Elul, a time of reflection, “soul accountability,” time to take stock of thoughts and conversations of the past year. This Elul sends me to thoughts of isolation. Isolation leads to an increase in inner thought, that then leads to the opportunity for inner reflection that is wrapped inside of silence. If true, we have for many months been prematurely thrust into the work we are guided to do during the month of Elul.
The daily noise of cars, the tech equipment buzzing in an office or at home, voices in every setting, at every decibel level is what we are accustomed to in our sun-up to sun-down lives that blocks out the silence. Have you noticed how silence increased when we began isolation for protective health? Have you noticed how noise has steadily increased since June? If you have been able to touch the sound of silence, you were able to hear the geese fly west in the morning and east in the evening. You were able to differentiate the quacks of the leader giving directions all the way back to the river beds. You could quickly identify the difference between geese, parrots and crows. You could hear the sparrows bending over for a bit of water from a puddle. You could hear the skittering of a lizard running across the patio. You would be mindful of your own breathing.
Increasing silence has nudged us into thinking about the potential quiet space offers to our lives. During this time of reflection we may have noticed our connections to nature and respond to our inner conversations. It seems that silence offers two paths. One path leads to more self thought, introspection and even sorting through old memories that haven’t surfaced in years. The second path measures how we will evaluate the effect of living in a noisy, interactive social structure that values “busy.” We will have the opportunity to test our level of tolerance for returning to that same level of “noise” when society completely reopens. Do we change the existing ‘noise’ in our lives? Do we invite more silence? Can reflective inner silence lead to a more peaceful existence? The answers may be obvious, but the practice may be challenging.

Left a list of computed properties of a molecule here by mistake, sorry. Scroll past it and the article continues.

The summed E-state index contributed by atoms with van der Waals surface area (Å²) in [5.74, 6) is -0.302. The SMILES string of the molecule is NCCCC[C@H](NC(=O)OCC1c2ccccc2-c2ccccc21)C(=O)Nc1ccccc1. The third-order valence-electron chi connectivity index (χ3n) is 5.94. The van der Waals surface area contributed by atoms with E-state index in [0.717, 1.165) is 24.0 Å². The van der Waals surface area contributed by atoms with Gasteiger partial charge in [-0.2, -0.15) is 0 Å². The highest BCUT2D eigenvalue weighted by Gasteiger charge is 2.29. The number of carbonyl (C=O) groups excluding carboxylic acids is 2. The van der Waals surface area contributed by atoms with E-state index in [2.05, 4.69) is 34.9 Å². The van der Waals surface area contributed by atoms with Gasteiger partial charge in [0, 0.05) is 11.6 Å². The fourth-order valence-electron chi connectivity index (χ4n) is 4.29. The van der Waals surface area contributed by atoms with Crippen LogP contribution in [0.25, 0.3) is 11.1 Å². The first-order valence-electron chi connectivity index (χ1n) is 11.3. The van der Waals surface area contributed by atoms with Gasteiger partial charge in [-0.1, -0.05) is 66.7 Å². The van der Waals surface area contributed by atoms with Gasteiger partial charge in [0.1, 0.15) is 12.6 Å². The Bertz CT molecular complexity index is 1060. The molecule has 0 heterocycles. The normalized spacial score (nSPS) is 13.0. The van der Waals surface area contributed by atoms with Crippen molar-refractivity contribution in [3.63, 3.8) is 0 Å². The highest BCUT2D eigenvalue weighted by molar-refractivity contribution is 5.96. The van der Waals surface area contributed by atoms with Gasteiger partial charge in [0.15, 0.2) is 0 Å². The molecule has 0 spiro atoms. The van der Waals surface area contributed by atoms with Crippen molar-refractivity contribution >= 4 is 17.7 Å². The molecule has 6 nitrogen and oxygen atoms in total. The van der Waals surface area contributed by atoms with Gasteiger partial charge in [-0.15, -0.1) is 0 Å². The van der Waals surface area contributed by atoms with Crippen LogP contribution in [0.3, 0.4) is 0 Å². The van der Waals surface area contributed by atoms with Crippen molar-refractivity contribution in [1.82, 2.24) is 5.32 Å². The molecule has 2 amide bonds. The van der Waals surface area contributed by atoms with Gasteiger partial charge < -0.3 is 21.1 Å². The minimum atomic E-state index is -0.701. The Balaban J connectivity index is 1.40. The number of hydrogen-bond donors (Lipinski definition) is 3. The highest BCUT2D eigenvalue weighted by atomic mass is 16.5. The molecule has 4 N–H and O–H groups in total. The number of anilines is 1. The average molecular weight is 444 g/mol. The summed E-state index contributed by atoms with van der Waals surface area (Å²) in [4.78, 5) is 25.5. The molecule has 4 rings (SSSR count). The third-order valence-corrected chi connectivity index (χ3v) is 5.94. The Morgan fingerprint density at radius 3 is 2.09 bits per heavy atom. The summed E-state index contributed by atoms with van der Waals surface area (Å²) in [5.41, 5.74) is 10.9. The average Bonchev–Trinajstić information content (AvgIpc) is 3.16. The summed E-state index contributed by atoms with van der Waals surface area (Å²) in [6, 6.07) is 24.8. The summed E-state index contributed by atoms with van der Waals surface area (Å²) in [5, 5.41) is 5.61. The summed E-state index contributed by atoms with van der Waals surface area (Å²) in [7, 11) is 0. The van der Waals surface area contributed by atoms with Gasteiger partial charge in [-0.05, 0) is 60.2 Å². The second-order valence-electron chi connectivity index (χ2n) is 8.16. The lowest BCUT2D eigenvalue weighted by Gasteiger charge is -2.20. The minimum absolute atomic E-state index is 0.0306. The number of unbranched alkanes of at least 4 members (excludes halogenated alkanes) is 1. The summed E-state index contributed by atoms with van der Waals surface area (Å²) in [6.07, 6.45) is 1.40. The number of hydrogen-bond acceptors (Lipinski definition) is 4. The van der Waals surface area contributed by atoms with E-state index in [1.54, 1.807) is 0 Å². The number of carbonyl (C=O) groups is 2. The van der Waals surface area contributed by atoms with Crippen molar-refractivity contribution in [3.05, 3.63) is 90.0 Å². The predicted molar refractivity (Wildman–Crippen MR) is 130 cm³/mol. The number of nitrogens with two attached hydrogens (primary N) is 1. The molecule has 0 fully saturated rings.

This time in history, this past year has been a time of loud inner voices asking how much talking without meaningful listening has happened in our personal lives, as well as our Temple lives. How much comprehensive speaking have we engaged in, especially this year, using our voices to improve our lives while avoiding their use as negative devices?
My sincerest hope is that awareness of inner silence remains a daily practice. It can be a permanent reconstruction within our daily habits that stirs the heart. It can be a time to regularly whisper the words of reflection and soul accountability. It can be a contrast to the sound of the shofar when we welcome sound blasts that stir peace in the hearts of all humanity.
However, everyone is experiencing the increased sound of silence and the returning increase of sound. I sincerely believe that the purpose of the 29 days of Elul are gifts we should practice all year.
K’tiva VaHatima Tova
May you be written and sealed in the Book of Life for a good year!